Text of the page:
Product vs digital design: the Extreme vs the Majority


Blog article / Tuesday, May 15th, 2018

I was watching Objectified yesterday, one of the best product/industrial design documentaries I know of. Great insights in the relationship between people and objects and why industrial design takes up such a pivotal role in our recent (and ancient) history. Jonathan Ive is featured in it, just as Dieter Rams is, the world famous Braun designer that first coined the 10 Commandments of good design: a list of 10 principles that every product designer should live by. Definitely check out this list and ask yourself: which of these principles can also by applied to digital design? (Wouldn’t surprise me if you get higher than 9!)

Anyway, that’s not what I want to talk about. There was a quote in the documentary by Smart Design partner Dan Formose, one of the leading industrial designers of the last decades:

“Then it’s easy to think about what’s needed design-wise in the kitchen, or in the hospital, or in the car… we have clients coming to us saying: ‘Here’s our average customer’.  For instance, female, she’s 34 years old, she’s got 2.3 kids… We listen politely and say, well that’s great, but we don’t care (about that person). What we really need to do to design is look at the extremes. The weakest, or the person with arthritis, or the athlete, or the fastest, or the strongest person. Because if we understand what the extremes are, the middle will take care of itself.”

Why is this interesting? Because it made me think about the difference in mindset between digital and product design. Let’s dive in a little bit more.

Distribution of users

Take a look at this curve:

When we plot the complete user base for any product or service evenly, we get a distributed model as shown above.

Side note: This probably reminds you of Rogers’ innovation adoption theory, an often quoted framework that sets apart ‘laggards’ from ‘early adopters’, basically pointing out how some people can’t wait to get their hands on a new innovative tool (such as an iPhone), while others ‘lag’ behind and only are convinced being one after 1) these iPhones have proven their value, 2) the price drops significantly or 3) they have become SO mainstream that it’s basically the top-of-mind choice in any situation.

So, going back to Dan’s quote, he states that good physical product design (i.e. objects) focuses on the 2,5% on each sides. By doing so, you will make sure you capture the rest of the user base because either they’re not as challenged (weak) as the left 2,5% and not as ‘needy’ as the right 2,5% – I call them ‘power users‘ (a term derived from digital/computer design). An example of this would be potato peelers that have improved grips to suit people with arthritis or reuma:

Examples of potato peelers for disabled people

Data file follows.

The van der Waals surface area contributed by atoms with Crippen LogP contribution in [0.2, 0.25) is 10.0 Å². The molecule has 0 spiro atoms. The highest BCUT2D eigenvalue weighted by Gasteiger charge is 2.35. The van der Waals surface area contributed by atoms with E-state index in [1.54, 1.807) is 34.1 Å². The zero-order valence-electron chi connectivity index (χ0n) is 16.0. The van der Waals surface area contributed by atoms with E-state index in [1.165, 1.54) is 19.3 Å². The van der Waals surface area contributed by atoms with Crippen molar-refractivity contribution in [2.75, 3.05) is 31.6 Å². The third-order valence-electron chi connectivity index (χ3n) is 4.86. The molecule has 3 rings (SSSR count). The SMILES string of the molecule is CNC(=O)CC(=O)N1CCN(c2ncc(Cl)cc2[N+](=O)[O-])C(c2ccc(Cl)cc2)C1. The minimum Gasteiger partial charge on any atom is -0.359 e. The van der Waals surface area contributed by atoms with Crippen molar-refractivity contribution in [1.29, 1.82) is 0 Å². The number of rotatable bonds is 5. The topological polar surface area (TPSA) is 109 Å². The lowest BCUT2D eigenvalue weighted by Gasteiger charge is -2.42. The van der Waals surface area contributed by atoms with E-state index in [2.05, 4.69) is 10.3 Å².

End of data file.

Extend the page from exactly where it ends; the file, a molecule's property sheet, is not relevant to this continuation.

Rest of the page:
Interestingly – and this it the point I want to make – in digital design we often focus on the Majority of users, the 95% in the middle. This is a striking contrast from product design, where it’s the complete opposite. In digital design, we want to ensure that most ‘normal’ users can navigate, choose, decide, buy, pick, play, etc. in a way that is easy and understandable. Little time is spent on people that are technology-averse (i.e. your grandmother) or on the contrary: super advanced (the whizzkid/system administrator).

The handlebars clearly ‘afford’ you to pick up and hold the teacup.

This is the reason why digital design often incorporates UX trends and best practices and universally known ‘digital affordances‘, resulting in a shorting learning curve and making interactions as simple as possible (or else you’ll reduce adoption or conversion). The adagium seems to be: design for the mass and don’t make them think, the rest will follow.

“The adagium seems to be: design for the mass and don’t make them think, the rest will follow.”

How does the phygital era fit in this?

Now that we’re approaching a new technological era, in which digital and physical are blending into one (‘phygital’ or whatever you want to call it), the question raises whether this will change the way exercise design: are starting from the ‘extreme cases’ as Dan Formose puts it (e.g.: are we designing AR/VR experiences for our grandmothers, children, mentally challenged, handicapped, etc.), or are we ‘generalizing’ our customer groups and finding the greatest common denominator to start our design process, so that we appeal to the majority?

I don’t have the answer. Food for thought. Maybe when we evolve our ‘phygital’ design capabilities, we’ll further specialize and find niches in which designing for the extreme, is required.

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